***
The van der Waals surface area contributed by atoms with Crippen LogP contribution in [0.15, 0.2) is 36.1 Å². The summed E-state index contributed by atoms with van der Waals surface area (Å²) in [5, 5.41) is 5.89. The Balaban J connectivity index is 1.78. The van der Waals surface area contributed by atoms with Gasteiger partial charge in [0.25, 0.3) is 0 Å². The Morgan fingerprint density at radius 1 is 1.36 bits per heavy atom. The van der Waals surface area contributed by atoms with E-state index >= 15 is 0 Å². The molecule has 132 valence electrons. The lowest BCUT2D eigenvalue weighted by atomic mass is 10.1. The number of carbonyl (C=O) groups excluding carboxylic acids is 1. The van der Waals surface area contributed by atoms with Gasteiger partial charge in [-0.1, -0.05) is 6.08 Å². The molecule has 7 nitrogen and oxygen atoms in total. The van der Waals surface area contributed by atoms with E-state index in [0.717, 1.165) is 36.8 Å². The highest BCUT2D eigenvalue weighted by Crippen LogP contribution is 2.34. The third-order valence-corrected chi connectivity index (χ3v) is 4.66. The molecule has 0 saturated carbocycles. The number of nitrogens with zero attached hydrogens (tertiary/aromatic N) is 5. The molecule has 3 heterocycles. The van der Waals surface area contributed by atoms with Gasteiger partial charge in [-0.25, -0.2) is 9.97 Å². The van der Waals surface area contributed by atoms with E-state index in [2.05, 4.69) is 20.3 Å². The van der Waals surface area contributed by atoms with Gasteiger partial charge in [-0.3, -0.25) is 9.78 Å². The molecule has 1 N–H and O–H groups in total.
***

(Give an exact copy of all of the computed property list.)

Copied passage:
The van der Waals surface area contributed by atoms with Crippen LogP contribution in [0.15, 0.2) is 36.1 Å². The summed E-state index contributed by atoms with van der Waals surface area (Å²) in [5, 5.41) is 5.89. The Balaban J connectivity index is 1.78. The van der Waals surface area contributed by atoms with Gasteiger partial charge in [0.25, 0.3) is 0 Å². The Morgan fingerprint density at radius 1 is 1.36 bits per heavy atom. The van der Waals surface area contributed by atoms with E-state index >= 15 is 0 Å². The molecule has 132 valence electrons. The lowest BCUT2D eigenvalue weighted by atomic mass is 10.1. The number of carbonyl (C=O) groups excluding carboxylic acids is 1. The van der Waals surface area contributed by atoms with Gasteiger partial charge in [-0.1, -0.05) is 6.08 Å². The molecule has 7 nitrogen and oxygen atoms in total. The van der Waals surface area contributed by atoms with E-state index in [0.717, 1.165) is 36.8 Å². The highest BCUT2D eigenvalue weighted by Crippen LogP contribution is 2.34. The third-order valence-corrected chi connectivity index (χ3v) is 4.66. The molecule has 0 saturated carbocycles. The number of nitrogens with zero attached hydrogens (tertiary/aromatic N) is 5. The molecule has 3 heterocycles. The van der Waals surface area contributed by atoms with Gasteiger partial charge in [-0.25, -0.2) is 9.97 Å². The van der Waals surface area contributed by atoms with E-state index in [2.05, 4.69) is 20.3 Å². The van der Waals surface area contributed by atoms with Gasteiger partial charge in [-0.3, -0.25) is 9.78 Å². The molecule has 1 N–H and O–H groups in total.